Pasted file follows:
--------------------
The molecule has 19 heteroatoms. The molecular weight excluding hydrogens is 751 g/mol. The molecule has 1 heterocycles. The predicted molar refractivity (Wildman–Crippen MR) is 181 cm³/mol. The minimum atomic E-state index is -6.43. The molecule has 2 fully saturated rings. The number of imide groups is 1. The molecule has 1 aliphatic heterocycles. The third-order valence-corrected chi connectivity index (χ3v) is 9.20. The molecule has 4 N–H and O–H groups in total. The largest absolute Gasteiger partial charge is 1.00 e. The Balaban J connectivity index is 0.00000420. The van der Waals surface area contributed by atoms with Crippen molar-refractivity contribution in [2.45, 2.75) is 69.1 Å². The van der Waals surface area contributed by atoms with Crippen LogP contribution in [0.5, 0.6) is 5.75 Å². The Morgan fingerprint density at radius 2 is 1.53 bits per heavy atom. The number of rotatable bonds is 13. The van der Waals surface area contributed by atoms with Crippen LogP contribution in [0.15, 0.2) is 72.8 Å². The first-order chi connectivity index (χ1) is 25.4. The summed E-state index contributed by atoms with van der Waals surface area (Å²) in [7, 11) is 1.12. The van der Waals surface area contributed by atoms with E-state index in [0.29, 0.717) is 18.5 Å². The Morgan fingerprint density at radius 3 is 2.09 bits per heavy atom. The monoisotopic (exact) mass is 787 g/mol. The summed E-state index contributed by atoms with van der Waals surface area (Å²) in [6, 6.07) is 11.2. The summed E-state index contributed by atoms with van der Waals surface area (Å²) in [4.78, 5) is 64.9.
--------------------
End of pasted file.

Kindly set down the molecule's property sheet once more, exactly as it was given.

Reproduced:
The molecule has 19 heteroatoms. The molecular weight excluding hydrogens is 751 g/mol. The molecule has 1 heterocycles. The predicted molar refractivity (Wildman–Crippen MR) is 181 cm³/mol. The minimum atomic E-state index is -6.43. The molecule has 2 fully saturated rings. The number of imide groups is 1. The molecule has 1 aliphatic heterocycles. The third-order valence-corrected chi connectivity index (χ3v) is 9.20. The molecule has 4 N–H and O–H groups in total. The largest absolute Gasteiger partial charge is 1.00 e. The Balaban J connectivity index is 0.00000420. The van der Waals surface area contributed by atoms with Crippen molar-refractivity contribution in [2.45, 2.75) is 69.1 Å². The van der Waals surface area contributed by atoms with Crippen LogP contribution in [0.5, 0.6) is 5.75 Å². The Morgan fingerprint density at radius 2 is 1.53 bits per heavy atom. The number of rotatable bonds is 13. The van der Waals surface area contributed by atoms with Crippen LogP contribution in [0.15, 0.2) is 72.8 Å². The first-order chi connectivity index (χ1) is 25.4. The summed E-state index contributed by atoms with van der Waals surface area (Å²) in [7, 11) is 1.12. The van der Waals surface area contributed by atoms with E-state index in [0.29, 0.717) is 18.5 Å². The Morgan fingerprint density at radius 3 is 2.09 bits per heavy atom. The monoisotopic (exact) mass is 787 g/mol. The summed E-state index contributed by atoms with van der Waals surface area (Å²) in [6, 6.07) is 11.2. The summed E-state index contributed by atoms with van der Waals surface area (Å²) in [4.78, 5) is 64.9.